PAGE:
Extraction and Characterization of Oils from Three Mexican Jatropha Species
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Extraction and Characterization of Oils from Three Mexican Jatropha Species

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Extraction and Characterization of Oils from Three Mexican Jatropha Species

Extraction and Characterization of Oils from Three Mexican Jatropha Species

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    Extraction and Characterization of Oils from Three Mexican Jatropha Species Extraction and Characterization of Oils from Three Mexican Jatropha Species Document Transcript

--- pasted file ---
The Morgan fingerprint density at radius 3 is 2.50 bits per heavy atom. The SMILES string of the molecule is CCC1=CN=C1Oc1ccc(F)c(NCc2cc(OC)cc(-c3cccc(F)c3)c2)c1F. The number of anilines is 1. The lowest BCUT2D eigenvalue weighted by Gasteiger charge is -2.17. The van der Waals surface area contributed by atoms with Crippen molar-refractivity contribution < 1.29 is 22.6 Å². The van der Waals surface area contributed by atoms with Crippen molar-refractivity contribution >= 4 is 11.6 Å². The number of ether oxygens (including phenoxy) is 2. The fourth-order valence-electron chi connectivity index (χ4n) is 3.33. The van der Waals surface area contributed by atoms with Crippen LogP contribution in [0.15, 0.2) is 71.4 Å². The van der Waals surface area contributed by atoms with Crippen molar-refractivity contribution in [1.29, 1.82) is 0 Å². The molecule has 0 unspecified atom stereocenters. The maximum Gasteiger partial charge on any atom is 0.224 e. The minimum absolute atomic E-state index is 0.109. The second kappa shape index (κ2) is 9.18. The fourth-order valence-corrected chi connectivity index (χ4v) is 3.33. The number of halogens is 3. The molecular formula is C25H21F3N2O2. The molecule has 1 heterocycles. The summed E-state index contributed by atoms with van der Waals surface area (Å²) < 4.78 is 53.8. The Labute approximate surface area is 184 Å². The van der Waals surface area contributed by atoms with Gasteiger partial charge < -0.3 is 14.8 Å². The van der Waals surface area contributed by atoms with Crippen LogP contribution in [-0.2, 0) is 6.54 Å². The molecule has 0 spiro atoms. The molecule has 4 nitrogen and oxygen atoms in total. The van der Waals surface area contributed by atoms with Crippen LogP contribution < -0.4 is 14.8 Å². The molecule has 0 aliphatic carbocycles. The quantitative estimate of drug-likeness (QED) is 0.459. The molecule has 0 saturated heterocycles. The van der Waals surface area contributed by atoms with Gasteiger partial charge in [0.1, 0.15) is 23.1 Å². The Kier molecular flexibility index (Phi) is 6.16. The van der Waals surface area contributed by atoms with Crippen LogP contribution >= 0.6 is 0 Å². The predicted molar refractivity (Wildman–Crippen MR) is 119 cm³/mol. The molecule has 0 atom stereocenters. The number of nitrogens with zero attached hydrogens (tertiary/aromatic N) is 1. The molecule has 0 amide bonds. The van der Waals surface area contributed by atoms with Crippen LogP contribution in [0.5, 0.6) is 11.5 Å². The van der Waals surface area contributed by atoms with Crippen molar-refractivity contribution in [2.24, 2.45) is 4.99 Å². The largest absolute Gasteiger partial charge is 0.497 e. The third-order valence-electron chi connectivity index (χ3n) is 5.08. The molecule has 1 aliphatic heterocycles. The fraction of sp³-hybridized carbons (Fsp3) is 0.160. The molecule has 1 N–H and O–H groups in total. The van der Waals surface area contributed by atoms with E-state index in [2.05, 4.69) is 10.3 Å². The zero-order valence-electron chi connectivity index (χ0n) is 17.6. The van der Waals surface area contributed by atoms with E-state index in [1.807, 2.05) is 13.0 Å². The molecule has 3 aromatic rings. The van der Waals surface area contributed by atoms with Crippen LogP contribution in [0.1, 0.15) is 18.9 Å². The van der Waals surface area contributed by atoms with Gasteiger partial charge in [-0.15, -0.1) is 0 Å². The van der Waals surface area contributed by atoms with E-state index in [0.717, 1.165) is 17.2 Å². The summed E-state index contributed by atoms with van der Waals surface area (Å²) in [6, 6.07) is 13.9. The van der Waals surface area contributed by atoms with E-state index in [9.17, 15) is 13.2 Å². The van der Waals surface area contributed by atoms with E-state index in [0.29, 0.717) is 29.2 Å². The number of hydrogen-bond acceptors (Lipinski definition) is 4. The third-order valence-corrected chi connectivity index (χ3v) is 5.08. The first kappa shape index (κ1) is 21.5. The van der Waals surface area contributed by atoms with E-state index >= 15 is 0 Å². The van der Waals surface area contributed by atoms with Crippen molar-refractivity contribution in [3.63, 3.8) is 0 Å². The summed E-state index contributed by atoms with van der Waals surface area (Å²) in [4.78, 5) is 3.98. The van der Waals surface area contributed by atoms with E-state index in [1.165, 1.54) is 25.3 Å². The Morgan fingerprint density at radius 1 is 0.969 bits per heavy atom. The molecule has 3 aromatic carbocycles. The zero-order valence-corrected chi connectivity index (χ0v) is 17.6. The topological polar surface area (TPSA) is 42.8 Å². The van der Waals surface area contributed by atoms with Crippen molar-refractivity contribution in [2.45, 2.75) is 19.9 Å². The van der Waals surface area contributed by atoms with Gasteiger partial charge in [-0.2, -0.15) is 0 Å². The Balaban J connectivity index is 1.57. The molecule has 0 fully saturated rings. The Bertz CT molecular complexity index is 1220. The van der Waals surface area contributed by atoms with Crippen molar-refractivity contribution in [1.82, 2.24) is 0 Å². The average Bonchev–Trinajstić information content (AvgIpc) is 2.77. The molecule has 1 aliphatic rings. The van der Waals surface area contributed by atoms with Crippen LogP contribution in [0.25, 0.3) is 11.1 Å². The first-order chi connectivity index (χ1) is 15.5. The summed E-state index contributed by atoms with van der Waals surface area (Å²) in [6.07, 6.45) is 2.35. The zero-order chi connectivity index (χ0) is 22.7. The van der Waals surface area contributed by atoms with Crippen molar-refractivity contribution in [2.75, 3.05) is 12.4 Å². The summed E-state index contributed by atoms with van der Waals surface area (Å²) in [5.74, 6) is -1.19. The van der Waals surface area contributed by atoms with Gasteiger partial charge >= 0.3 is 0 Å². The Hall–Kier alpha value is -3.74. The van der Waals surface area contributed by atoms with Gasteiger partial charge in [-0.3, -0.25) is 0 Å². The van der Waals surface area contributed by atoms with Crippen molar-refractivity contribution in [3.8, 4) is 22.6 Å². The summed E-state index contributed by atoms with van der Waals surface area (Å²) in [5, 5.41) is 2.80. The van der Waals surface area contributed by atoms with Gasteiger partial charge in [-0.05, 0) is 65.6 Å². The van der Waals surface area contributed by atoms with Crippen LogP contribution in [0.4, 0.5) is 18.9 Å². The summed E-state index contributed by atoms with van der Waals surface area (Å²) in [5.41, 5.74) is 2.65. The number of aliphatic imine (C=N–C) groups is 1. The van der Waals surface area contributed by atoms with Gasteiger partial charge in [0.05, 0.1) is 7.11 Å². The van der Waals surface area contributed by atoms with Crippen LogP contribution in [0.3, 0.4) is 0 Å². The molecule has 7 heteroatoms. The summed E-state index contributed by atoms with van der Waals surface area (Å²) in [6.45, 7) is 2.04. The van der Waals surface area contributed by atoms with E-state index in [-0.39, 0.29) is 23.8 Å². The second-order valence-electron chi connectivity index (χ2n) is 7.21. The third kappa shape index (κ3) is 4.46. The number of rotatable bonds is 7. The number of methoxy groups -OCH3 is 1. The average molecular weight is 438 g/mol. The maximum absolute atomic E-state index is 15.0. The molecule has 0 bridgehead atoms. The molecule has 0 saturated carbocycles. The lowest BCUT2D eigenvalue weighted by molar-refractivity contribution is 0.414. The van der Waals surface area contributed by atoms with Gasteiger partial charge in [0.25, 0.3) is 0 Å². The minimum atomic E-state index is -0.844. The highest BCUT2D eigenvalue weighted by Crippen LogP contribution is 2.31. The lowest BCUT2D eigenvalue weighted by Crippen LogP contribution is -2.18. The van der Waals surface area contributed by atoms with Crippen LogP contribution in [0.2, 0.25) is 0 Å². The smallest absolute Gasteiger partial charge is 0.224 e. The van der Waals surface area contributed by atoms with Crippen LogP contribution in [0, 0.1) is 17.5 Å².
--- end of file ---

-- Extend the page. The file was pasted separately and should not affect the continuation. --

• J. Mex. Chem. Soc. 2010, 54(2), 88-91Article © 2010, Sociedad Química de México ISSN 1870-249XExtraction and Characterization of Oils from Three Mexican Jatropha SpeciesMaricela Rodríguez-Acosta,1 Jesús Sandoval-Ramírez,*2 Reyna Zeferino-Díaz31 Herbario y Jardín Botánico. Benemérita Universidad Autónoma de Puebla. Ciudad Universitaria. 72570. Puebla, Pue., México2 Facultad de Ciencias Químicas, Benemérita Universidad Autónoma de Puebla. Ciudad Universitaria, 72570 Puebla, Pue., México. jsandova@siu.buap.mx3 Facultad de Ingeniería Química. Benemérita Universidad Autónoma de Puebla. Ciudad Universitaria. 72570, Puebla, Pue., México.Received January 12, 2010; accepted April 12, 2010Abstract. The composition of seed oil of three endemic Mexican spe- Resumen. Se describe la composición de los aceites de semillas decies of Jatropha is described. Oils were analyzed through the forma- tres especies de Jatropha endémicas de México. Los aceites fuerontion of their corresponding methyl esters and their yield and compo- analizados a través de la formación de los ésteres metílicos y sesition were found to be close to that of the oil of Jatropha curcas L. encontró que sus rendimientos y composición guardan similitud alThe results show that the three species studied are potential sources aceite de Jatropha curcas L. Los resultados muestran que las tresof biofuels and therefore are promising alternative crops for biodiesel especies analizadas son fuentes potenciales para la producción de bio-production in the arid regions of Mexico. combustibles y por lo tanto son cultivos alternativos promisorios paraKeywords: Fatty Acids, Plant oils, seeds, Jatropha species. la producción de biodiesel en las regiones áridas de México. Palabras clave: Ácidos grasos, aceites vegetales, semillas, especies de Jatropha.Introduction growing forestry species for bioethanol [5,6]. Because of the strong political and social pressures to avoid the use of edibleThe production and consumption of petroleum oil increases oils as a biodiesel source, J. curcas has been regarded as aconstantly; nowadays consumption is about 75 million barrels valuable multipurpose crop. J. curcas is native to Mesoamericaof crude oil daily and in the coming years it will increase by 7% but has been distributed worldwide since the XVI century byannually [1]. About 36% of world energy comes from petroleum Spaniards and Portuguese to their tropical and subtropical col-oil and 22% from gas. This dependence on fossil fuels has many onies in Africa and Asia. In India and other countries of the Fardisadvantages, for example increasing pollution and increasing East, villagers used J. curcas as a hedge crop, and the extract-costs [2]. ed seed oil to make soap or fuel for lamps. J. curcas is eas- To reduce the use of petroleum oil as fuel, alternative ily propagated, hardy, drought/disease resistant, and producesenergies need to be developed; biofuels, biogas and bioethanol seeds with up to 50% or more oil [7,8]. In Europe, biodieselare now the most promising alternatives in energy generation. production is based on the methyl ester of rapeseed oil, whileBiodiesel is produced in some countries and used efficiently in the United States, the methyl esters of soybean and rapeseedeither alone or in blends with mineral diesel in cars and trans- oils are more used. In tropical countries, J. curcas seed oil isport vehicles [3]. Considering that most plant oils have densi- being promoted for biodiesel production, and the technologyties much higher than mineral diesel, their use is limited for has been optimized. Although it has been identified as a suit-indirect-injection engines. One more difficulty in the use of able plant species for the production of biodiesel in countriesnatural glycerides is that they possess low cloud points (around of the developing world, it has not been the subject of formal20°C) so they are not useful as fuels in cold seasons [4]. genetic improvement programs [9].However, the transesterification of the triglycerides present in A biofuel plant was recently built in the state of Chiapas,plant oils to the methyl or ethyl esters, generates a mixture that Mexico; the plant uses technology developed by the Colombianhas similarities to mineral diesel, mainly in the cetane number, Agricultural Research Institute to produce 20,000 liters of oildensity, viscosity and calorific value. The cetane number for annually from J. curcas. The yield from this species is a func-the mixture of methyl esters from Jatropha curcas L. is higher tion of the environment and genetics as has been mentioned by(50) than that for the currently used mineral diesel (47), while several authors [9,10]. In the state of Puebla, J. curcas growsfor the mixture of glycerides or their free carboxylic acids it is successfully in areas with relatively high rainfall [11]. Severalabout 45. Biodiesel has some advantages: it is non-flammable species of Jatropha grow naturally in arid conditions but theand, in contrast to petrodiesel, is non-explosive; it has a flash feasibility of producing acceptable quantities of oil has receivedpoint of 150 °C while that of mineral diesel is lower (64 °C); little attention. The genus Jatropha consists of 175 species, ofit is biodegradable, and it has significantly lower toxicity and which 45 can be found in Mexico, with 77% of them endemicother emissions when burned. [11,12]. In Argentina J. hyeronymi and J. macrocarpa were The main species analyzed for production of biodiesel investigated because they produced good oil yields [13].have been castor oil, palm, cabbage palm, cotton, copra, sun- Considering the above, we investigated the oil production offlower, Jatropha curcas and sugar cane and relatively fast three species of Jatropha native of Puebla, not studied before